A: We put in place a facility development plan about six years ago. The reason we did this is because we only had one runway and we were running at full capacity every year… We had 300 hectares of land and we capitalized on that. Over the last five years, in terms of the sustainability of the circuit itself, we have put in place a full facility, not just a motorsport venue. So we did product launches, weddings, corporate events, concerts, cycling events and marathons. And these do not take place on the track. And then we also have training camps. It is very popular. We’ve taken all of this and developed a facility development plan that focuses on transforming the facility into an ‘edutainment’ center. Put plans in place to revamp our go-kart track. Set up a 4×4 world experience track. In February we finish the business park. It’s kind of a warehouse concept.
All of these things fuel tour business and generate income for us through rental or investment. We have a motorsport academy which we are planning to set up. And that’s what we see as the future of the circuit.
Q: Qatar is currently in talks to host a Formula 1 race. They already have MotoGP and WSBK. What do you think of motorsport in this region?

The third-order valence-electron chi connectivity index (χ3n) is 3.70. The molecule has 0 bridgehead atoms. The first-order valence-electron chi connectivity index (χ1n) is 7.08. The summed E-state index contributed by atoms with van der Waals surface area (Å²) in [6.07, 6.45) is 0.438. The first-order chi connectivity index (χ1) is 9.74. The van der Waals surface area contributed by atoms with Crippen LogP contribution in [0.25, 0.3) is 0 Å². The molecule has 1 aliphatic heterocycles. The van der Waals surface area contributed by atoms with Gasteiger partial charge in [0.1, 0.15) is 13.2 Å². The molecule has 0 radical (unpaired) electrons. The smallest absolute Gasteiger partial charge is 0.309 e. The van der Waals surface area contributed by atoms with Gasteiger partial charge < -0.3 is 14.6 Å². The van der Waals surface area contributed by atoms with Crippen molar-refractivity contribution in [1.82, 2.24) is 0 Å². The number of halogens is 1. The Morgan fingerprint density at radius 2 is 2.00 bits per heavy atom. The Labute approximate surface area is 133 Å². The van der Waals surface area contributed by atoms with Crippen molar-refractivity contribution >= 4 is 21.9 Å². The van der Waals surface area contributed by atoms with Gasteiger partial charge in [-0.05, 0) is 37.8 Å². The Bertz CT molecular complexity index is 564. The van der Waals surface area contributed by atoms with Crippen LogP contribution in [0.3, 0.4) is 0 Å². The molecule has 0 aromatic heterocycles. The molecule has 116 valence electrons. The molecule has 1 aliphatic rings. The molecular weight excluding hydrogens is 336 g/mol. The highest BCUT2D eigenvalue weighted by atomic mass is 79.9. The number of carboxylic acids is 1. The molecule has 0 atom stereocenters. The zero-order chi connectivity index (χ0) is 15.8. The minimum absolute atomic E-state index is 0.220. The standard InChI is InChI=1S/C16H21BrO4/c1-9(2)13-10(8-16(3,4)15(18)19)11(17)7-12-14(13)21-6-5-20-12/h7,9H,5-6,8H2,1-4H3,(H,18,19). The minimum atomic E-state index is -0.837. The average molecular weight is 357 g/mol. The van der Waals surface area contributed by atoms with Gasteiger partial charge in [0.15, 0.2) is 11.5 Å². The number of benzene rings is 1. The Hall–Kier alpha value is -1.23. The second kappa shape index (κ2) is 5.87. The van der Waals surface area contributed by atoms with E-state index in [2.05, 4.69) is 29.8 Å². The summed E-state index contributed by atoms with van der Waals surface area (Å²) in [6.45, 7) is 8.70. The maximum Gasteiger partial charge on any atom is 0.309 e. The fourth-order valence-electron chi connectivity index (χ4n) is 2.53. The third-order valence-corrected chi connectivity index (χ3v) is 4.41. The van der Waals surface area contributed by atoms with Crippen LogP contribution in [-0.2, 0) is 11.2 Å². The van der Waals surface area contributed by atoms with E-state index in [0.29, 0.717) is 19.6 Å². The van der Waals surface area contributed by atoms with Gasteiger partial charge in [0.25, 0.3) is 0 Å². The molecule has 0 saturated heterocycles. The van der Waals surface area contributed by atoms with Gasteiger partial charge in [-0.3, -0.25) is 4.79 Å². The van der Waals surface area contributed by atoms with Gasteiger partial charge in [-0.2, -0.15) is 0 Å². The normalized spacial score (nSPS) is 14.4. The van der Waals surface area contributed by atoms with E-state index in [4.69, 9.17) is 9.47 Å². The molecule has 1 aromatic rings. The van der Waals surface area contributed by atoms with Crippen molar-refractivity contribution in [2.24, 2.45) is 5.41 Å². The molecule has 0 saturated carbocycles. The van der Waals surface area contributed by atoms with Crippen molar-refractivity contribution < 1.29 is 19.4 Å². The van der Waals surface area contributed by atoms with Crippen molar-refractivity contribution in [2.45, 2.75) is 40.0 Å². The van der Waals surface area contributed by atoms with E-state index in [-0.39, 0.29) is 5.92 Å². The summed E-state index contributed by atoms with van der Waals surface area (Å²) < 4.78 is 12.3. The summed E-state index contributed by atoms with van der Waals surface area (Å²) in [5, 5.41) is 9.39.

A: There is a lot of motorsport competition in this region. India has a beautiful circuit. Korea has two circuits. China offers a multitude of circuits. Last time I checked, there were nine. In Malaysia, we are consulting for two other circuits to be built. What we realize is that there is a market for motorsport in this region. And it’s because of what motorsport is associated with: healthy living and lots of sponsors. It is a global experience. It is considered the second most expensive sport in the world, the first being equestrian events. The slogan of being the second most expensive sport attracts people. People’s ability to spend has increased a bit. The first thing they do is buy a house, then the next thing they do is have ten different cars in their garage. It is increasingly popular in Malaysia. We have very different levels of how you can enter the industry. We have GT car racing, high end racing, endurance racing. Since we have all these races, manufacturers like Ferrari and Lamborghini have been offering one-make races that are becoming more and more accessible. The market is there and it is growing. But I have to admit that for us in Malaysia, a lot of our growth has come from investments through people in China who now take motorsport very, very seriously. In that sense, I don’t see it diminishing or becoming a struggle like it was six or seven years ago.